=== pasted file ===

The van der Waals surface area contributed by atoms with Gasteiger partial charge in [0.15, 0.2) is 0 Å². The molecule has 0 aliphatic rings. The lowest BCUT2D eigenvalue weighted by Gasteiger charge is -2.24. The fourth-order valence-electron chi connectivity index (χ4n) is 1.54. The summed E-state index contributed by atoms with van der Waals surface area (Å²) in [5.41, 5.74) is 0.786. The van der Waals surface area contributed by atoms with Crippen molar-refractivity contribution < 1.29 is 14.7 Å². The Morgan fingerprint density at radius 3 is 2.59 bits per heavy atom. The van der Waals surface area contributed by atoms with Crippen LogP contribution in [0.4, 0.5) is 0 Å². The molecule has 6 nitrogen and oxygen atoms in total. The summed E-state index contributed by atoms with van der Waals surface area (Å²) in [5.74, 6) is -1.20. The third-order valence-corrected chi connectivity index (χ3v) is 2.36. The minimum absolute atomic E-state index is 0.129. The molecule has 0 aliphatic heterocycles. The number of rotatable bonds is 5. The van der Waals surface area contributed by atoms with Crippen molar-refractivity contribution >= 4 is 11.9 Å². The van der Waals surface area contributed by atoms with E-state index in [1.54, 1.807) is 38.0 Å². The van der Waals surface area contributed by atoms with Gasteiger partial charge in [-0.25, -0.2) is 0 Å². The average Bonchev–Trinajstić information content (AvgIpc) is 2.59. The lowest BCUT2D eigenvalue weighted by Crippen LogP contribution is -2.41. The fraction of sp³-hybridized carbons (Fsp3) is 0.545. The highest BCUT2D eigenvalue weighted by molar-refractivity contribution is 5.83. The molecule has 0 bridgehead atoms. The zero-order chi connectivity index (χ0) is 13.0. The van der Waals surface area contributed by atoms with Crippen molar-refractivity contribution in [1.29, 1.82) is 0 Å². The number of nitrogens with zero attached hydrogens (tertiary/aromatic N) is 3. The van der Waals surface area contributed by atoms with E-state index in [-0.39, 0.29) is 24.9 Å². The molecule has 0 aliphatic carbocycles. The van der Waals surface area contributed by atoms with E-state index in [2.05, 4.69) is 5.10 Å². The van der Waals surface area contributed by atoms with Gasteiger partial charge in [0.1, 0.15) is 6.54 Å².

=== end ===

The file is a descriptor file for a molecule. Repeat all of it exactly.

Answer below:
The van der Waals surface area contributed by atoms with Gasteiger partial charge in [0.15, 0.2) is 0 Å². The molecule has 0 aliphatic rings. The lowest BCUT2D eigenvalue weighted by Gasteiger charge is -2.24. The fourth-order valence-electron chi connectivity index (χ4n) is 1.54. The summed E-state index contributed by atoms with van der Waals surface area (Å²) in [5.41, 5.74) is 0.786. The van der Waals surface area contributed by atoms with Crippen molar-refractivity contribution < 1.29 is 14.7 Å². The Morgan fingerprint density at radius 3 is 2.59 bits per heavy atom. The van der Waals surface area contributed by atoms with Crippen LogP contribution in [0.4, 0.5) is 0 Å². The molecule has 6 nitrogen and oxygen atoms in total. The summed E-state index contributed by atoms with van der Waals surface area (Å²) in [5.74, 6) is -1.20. The third-order valence-corrected chi connectivity index (χ3v) is 2.36. The minimum absolute atomic E-state index is 0.129. The molecule has 0 aliphatic heterocycles. The number of rotatable bonds is 5. The van der Waals surface area contributed by atoms with Crippen molar-refractivity contribution >= 4 is 11.9 Å². The van der Waals surface area contributed by atoms with E-state index in [1.54, 1.807) is 38.0 Å². The van der Waals surface area contributed by atoms with Gasteiger partial charge in [-0.25, -0.2) is 0 Å². The average Bonchev–Trinajstić information content (AvgIpc) is 2.59. The lowest BCUT2D eigenvalue weighted by Crippen LogP contribution is -2.41. The fraction of sp³-hybridized carbons (Fsp3) is 0.545. The highest BCUT2D eigenvalue weighted by molar-refractivity contribution is 5.83. The molecule has 0 bridgehead atoms. The zero-order chi connectivity index (χ0) is 13.0. The van der Waals surface area contributed by atoms with Crippen molar-refractivity contribution in [1.29, 1.82) is 0 Å². The number of nitrogens with zero attached hydrogens (tertiary/aromatic N) is 3. The van der Waals surface area contributed by atoms with E-state index in [-0.39, 0.29) is 24.9 Å². The molecule has 0 aliphatic carbocycles. The van der Waals surface area contributed by atoms with E-state index in [2.05, 4.69) is 5.10 Å². The van der Waals surface area contributed by atoms with Gasteiger partial charge in [0.1, 0.15) is 6.54 Å².